‘Helen’s Dream Coalition’ Addresses Carson Council

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Rafu Staff Report

CARSON — The issue of renaming the Carson City Council Chambers after former City Clerk Helen Kawagoe was raised again by a new coalition at a council meeting on Aug. 7.

Kawagoe, 84, who served as the elected city clerk for more than 37 years, suffered a stroke last September and had to step down. She currently resides at South Bay Keiro in Gardena.

Helen Kawagoe's supporters picketed outside Carson City Hall in February. (Photo by J.K. Yamamoto/Rafu Shimpo)

While all five council members agree that the chambers should be named after Kawagoe, Mayor Jim Dear and Councilmember Elito Santarina want it done immediately and Mayor Pro Tem Julie Ruiz-Raber, Councilmember Lula Davis-Holmes and Councilmember Mike Gipson say it can only be done posthumously.

With Kawagoe present in the audience, some of her supporters held up her photo as two members of the recently formed Helen’s Dream Coalition addressed the council.

Dorothy Dominguez, a member of the city’s Senior Advisory Commission whose children and grandchildren have attended Carson public schools, said, “Helen Kawagoe has lived and served in the city of Carson long before she was elected city clerk. She is one of our founding mothers … Helen’s birthday is this Aug. 30. If anyone … could send Helen a birthday card, she will be overjoyed. If the mayor doesn’t mind, he can have her birthday cards mailed to him, to City Hall. Then he can bring the cards to her.

“The Lord is not finished with Helen. The Lord has allowed her to stay with us for a while. The Lord has plans for Helen. The plan is for Helen to see her dream come true — Helen’s name on the council chambers.”

Dear waved to Kawagoe, who waved back, and asked everyone to give her a standing ovation. “Helen, I want you to know that you are very much loved in this city,” he said. “We care very much about you and we hope that you heal from the stroke that you experienced, and we’re really praying for you all the time to get stronger and get well.”

Jane Osuna announced that Helen’s Dream Coalition is a political action committee recognized by the state and the county, and read its mission statement: “Helen Kawagoe … faithfully discharged her duties an in exemplary and professional manner and truly served the interests of the people. This coalition honors not only the legacy of Helen Kawagoe but her willingness to put people before politics. It is in that spirit of tribute that we come together and endeavor at every turn to fight political injustices …

“We will continue to work towards fulfilling Helen’s dream, and that is to have the Carson City Council Chambers named for Helen Kawagoe in her lifetime. We felt it necessary to form this committee because of the actions of three members of this council who on Jan. 17, 2012 blatantly ignored the wishes of the community …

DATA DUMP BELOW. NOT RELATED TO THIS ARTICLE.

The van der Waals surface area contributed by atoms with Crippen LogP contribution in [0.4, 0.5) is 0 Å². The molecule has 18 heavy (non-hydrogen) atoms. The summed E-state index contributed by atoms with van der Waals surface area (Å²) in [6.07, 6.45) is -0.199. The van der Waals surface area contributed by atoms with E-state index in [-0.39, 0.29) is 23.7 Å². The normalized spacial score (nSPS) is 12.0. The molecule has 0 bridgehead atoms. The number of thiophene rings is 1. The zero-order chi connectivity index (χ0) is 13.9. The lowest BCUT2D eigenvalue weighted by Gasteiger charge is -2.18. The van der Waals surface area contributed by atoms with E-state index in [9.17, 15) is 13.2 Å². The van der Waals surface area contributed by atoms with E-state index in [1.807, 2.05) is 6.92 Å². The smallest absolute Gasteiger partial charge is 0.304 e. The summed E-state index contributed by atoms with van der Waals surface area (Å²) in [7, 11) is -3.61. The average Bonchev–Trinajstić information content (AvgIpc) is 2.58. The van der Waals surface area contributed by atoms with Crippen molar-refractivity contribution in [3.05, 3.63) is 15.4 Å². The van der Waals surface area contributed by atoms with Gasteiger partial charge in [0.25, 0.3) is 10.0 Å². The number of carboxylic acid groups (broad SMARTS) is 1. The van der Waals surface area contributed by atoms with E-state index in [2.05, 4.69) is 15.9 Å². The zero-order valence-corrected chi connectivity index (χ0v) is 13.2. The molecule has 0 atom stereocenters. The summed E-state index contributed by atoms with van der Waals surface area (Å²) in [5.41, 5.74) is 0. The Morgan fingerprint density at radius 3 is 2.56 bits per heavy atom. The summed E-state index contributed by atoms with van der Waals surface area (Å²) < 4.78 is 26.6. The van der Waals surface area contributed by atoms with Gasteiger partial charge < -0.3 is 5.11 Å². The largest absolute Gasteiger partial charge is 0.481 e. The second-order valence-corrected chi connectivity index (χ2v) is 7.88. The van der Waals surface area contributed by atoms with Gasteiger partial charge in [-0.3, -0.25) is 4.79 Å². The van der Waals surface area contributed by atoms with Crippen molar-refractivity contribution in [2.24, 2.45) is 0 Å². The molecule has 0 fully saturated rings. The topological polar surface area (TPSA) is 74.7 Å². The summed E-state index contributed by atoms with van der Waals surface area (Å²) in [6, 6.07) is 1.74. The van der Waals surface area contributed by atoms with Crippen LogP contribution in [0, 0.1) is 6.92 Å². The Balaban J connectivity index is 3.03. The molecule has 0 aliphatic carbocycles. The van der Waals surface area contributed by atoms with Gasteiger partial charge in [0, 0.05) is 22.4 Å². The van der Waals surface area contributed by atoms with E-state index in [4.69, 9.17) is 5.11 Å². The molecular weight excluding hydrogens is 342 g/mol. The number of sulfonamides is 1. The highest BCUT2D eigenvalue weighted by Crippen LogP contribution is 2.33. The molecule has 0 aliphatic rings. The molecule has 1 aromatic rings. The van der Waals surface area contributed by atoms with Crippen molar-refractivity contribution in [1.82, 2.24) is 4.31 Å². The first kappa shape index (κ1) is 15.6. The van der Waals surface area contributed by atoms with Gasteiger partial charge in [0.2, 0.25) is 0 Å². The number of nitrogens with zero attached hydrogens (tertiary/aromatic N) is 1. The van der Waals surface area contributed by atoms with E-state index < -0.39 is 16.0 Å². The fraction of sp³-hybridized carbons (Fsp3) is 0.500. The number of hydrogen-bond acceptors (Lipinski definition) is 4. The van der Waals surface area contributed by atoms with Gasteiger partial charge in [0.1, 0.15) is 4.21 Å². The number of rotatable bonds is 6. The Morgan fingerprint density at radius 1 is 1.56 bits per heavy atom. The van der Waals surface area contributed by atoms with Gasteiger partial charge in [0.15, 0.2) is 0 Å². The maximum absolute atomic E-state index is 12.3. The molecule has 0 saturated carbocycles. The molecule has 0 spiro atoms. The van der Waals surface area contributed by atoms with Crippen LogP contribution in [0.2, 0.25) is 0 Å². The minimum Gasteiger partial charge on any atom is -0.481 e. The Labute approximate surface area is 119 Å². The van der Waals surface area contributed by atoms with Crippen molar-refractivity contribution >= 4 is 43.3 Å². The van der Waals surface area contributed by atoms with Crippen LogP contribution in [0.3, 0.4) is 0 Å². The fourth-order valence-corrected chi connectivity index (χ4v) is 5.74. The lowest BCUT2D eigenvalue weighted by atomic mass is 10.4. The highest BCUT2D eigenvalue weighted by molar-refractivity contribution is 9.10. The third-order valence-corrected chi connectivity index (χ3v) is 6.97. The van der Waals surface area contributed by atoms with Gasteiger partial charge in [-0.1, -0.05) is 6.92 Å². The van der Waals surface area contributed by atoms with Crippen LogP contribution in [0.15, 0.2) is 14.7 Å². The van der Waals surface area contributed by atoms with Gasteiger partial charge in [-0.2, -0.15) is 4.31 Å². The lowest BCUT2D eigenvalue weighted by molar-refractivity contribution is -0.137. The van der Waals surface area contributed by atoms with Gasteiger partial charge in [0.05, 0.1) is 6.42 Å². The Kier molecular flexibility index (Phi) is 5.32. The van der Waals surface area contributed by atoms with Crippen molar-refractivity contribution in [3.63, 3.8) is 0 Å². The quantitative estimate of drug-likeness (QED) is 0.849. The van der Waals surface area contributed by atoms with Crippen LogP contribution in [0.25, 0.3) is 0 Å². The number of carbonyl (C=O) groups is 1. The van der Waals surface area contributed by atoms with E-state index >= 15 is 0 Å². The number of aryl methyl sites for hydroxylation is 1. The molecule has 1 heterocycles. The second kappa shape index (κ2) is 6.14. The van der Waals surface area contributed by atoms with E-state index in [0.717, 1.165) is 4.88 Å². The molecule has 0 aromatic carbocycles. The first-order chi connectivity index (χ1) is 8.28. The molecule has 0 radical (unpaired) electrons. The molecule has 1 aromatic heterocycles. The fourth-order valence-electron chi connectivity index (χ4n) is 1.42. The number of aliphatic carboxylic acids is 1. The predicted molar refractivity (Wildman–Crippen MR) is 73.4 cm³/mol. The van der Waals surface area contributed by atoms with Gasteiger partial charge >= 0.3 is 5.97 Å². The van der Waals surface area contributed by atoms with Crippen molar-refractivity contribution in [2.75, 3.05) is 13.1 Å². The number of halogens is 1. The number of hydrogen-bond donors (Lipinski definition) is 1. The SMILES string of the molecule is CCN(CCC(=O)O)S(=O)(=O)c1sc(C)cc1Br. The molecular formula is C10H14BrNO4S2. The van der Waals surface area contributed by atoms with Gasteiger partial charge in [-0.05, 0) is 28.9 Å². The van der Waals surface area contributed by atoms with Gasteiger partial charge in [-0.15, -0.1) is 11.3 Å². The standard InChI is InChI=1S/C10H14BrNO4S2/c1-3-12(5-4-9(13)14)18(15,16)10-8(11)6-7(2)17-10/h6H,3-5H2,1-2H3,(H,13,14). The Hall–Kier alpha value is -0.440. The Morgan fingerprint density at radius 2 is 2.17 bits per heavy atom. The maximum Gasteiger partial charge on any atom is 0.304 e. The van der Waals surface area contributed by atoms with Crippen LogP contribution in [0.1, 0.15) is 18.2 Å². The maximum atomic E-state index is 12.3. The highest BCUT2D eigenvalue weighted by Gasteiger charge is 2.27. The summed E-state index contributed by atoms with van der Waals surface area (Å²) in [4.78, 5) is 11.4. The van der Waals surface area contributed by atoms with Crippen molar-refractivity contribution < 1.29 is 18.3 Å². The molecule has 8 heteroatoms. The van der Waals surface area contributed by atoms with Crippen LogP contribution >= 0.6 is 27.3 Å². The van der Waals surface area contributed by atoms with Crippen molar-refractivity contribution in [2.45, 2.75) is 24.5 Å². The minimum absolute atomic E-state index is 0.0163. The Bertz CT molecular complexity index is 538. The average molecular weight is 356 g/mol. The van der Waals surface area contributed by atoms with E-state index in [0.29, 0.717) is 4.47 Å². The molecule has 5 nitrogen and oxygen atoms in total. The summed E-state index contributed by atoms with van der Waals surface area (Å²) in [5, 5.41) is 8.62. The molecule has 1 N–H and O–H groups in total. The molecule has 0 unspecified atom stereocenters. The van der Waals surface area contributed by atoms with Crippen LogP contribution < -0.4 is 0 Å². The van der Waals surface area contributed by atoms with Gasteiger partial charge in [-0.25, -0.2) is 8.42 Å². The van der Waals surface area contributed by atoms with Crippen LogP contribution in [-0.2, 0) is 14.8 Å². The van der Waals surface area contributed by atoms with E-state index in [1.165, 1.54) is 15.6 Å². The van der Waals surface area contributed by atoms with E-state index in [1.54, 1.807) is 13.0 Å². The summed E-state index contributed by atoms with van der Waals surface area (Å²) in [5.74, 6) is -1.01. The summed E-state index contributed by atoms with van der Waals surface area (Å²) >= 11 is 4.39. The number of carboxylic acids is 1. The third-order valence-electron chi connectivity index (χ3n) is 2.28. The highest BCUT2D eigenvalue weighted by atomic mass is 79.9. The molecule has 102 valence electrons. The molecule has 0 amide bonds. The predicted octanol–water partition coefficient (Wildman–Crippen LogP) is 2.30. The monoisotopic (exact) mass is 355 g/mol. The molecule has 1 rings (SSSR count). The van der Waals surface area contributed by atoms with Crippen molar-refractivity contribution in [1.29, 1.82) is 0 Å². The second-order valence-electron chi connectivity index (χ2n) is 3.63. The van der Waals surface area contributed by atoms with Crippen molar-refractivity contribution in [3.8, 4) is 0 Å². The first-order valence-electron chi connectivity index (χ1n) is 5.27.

“Nearly 2,000 signatures, including those of (U.S. Reps.) Janice Hahn and Maxine Waters, were presented to this council. Tributes, accolades and requests were given by Japanese American civic leaders, elected officials, friends and admirers from all over the South Bay, urging the council to approve the resolution — to no avail, as Mayor Pro Tem Julie Ruiz-Raber and Councilmember Lula Davis-Holmes both purposely misstated facts regarding city codes … Councilmember Mike Gipson at first voted yes on this resolution but was reprimanded behind closed doors during a short recess and came back to the council and changed his vote.

“We will continue to come before you and the community to remind you that a cruel injustice occurred in this room … We do not accept that the decision to name the chambers for Helen after she ‘transitions’ … is in the best interests of the community. No matter how pretty their words, they still mean that Helen must be dead before this council will proclaim to all, by a few brass letters on a wall, that Helen Kawagoe served this city and its residents with distinction, compassion and dedication. We urge the council to reconsider …”

Because the issue was brought up during the public comment period and was not on the agenda, the council was prohibited from discussing it. But Dear stated, “I will continue (efforts) to get Helen Kawagoe’s name on this council chamber while she’s alive and with us.”

The council majority did not respond to the criticism, but has maintained at previous meetings that it is against city policy to name buildings and other structures after a living person.

The coalition plans to hold a rally outside Carson City Hall on Tuesday, Sept. 4, at 5 p.m. For more information, visit www.helensdream.org.

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